Herb: Grassleaf Day Lily

Latin name: Hemerocallis minor

Synonyms: Hemerocallis graminifolia

Family: Hemerocallidaceae

Medicinal use of Grassleaf Day Lily:

Anodyne, antidote, diuretic, febrifuge. The juice of the roots is an effective antidote in cases of arsenic poisoning. The root also has a folk history of use in the treatment of cancer - extracts from the roots have shown antitumour activity. A tea made from the boiled roots is used as a diuretic.

Description of the plant:


50 cm
(1 foot)

May to


Habitat of the herb:

Water meadows, elevated wet places with sandy soils, forest glades, mountain slopes and scrub.

Edible parts of Grassleaf Day Lily:

Leaves and young shoots - cooked. They must be consumed when very young or else they become fibrous. One report says that eating these leaves appears to stimulate or intoxicate to some extent. Flowers and flower buds - raw or cooked. Considered to be a great delicacy. The flowers are a traditional food in China where they are steamed and then dried. The flowers can be dried and used as a relish or a thickener in soups etc. The flower buds contain about 43mg vitamin C per 100g, 983 IU vitamin A and 3.1% protein. Root - raw or cooked. A radish-like flavour but not so sharp.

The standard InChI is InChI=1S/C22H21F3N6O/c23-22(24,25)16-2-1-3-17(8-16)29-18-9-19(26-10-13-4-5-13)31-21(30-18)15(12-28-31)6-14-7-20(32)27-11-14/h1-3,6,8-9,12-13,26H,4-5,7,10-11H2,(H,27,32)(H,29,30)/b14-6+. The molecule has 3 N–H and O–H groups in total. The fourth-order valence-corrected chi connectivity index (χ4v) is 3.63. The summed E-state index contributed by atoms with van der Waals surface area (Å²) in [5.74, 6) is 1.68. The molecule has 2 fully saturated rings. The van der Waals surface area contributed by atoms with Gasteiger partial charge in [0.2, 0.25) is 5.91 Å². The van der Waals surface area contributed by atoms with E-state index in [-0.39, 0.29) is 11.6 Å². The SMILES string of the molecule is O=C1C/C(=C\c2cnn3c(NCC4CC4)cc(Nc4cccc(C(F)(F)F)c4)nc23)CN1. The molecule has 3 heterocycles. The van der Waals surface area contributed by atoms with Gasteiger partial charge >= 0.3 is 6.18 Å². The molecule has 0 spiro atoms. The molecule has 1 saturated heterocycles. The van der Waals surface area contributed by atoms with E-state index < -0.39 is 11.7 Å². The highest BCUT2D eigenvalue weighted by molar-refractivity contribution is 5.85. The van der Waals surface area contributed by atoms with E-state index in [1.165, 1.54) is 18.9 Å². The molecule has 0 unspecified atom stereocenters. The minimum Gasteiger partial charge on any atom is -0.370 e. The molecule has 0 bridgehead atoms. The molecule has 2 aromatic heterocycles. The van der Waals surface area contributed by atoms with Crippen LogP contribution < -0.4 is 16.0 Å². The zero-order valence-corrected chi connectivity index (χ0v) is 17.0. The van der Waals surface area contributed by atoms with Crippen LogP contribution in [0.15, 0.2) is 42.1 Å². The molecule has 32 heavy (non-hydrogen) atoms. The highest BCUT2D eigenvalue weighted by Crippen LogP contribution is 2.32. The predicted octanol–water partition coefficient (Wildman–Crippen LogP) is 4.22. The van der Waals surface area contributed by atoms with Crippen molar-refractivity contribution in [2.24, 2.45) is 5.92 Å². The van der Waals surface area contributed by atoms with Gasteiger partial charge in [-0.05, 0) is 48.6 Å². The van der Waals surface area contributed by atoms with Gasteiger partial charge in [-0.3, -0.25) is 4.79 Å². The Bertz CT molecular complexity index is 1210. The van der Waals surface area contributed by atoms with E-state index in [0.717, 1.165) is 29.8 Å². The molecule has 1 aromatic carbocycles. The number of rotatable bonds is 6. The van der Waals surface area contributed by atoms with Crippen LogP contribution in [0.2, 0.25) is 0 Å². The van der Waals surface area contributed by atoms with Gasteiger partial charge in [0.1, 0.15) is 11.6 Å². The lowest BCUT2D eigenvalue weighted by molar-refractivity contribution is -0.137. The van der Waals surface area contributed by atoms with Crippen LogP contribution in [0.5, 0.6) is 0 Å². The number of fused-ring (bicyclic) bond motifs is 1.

Other uses of the herb:

The tough dried foliage is plaited into cord and used for making footwear.

Propagation of Grassleaf Day Lily:

Seed - sow in the middle of spring in a greenhouse. Germination is usually fairly rapid and good. Prick out the seedlings into individual pots when they are large enough to handle. Grow the plants on for their first winter in a greenhouse and plant out in late spring. Division in spring or after flowering in late summer or autumn. Division is very quick and easy, succeeding at almost any time of the year. Larger clumps can be replanted direct into their permanent positions, though it is best to pot up smaller clumps and grow them on in a cold frame until they are rooting well. Plant them out in the spring.

Cultivation of the herb:

Water meadows, elevated wet places with sandy soils, forest glades, mountain slopes and scrub.

Known hazards of Hemerocallis minor:

Large quantities of the leaves are said to be hallucinogenic. Blanching the leaves removes this hallucinatory component. (This report does not make clear what it means by blanching, it could be excluding light from the growing shoots or immersing in boiling water.)

Plant information taken from the Plants For A Future.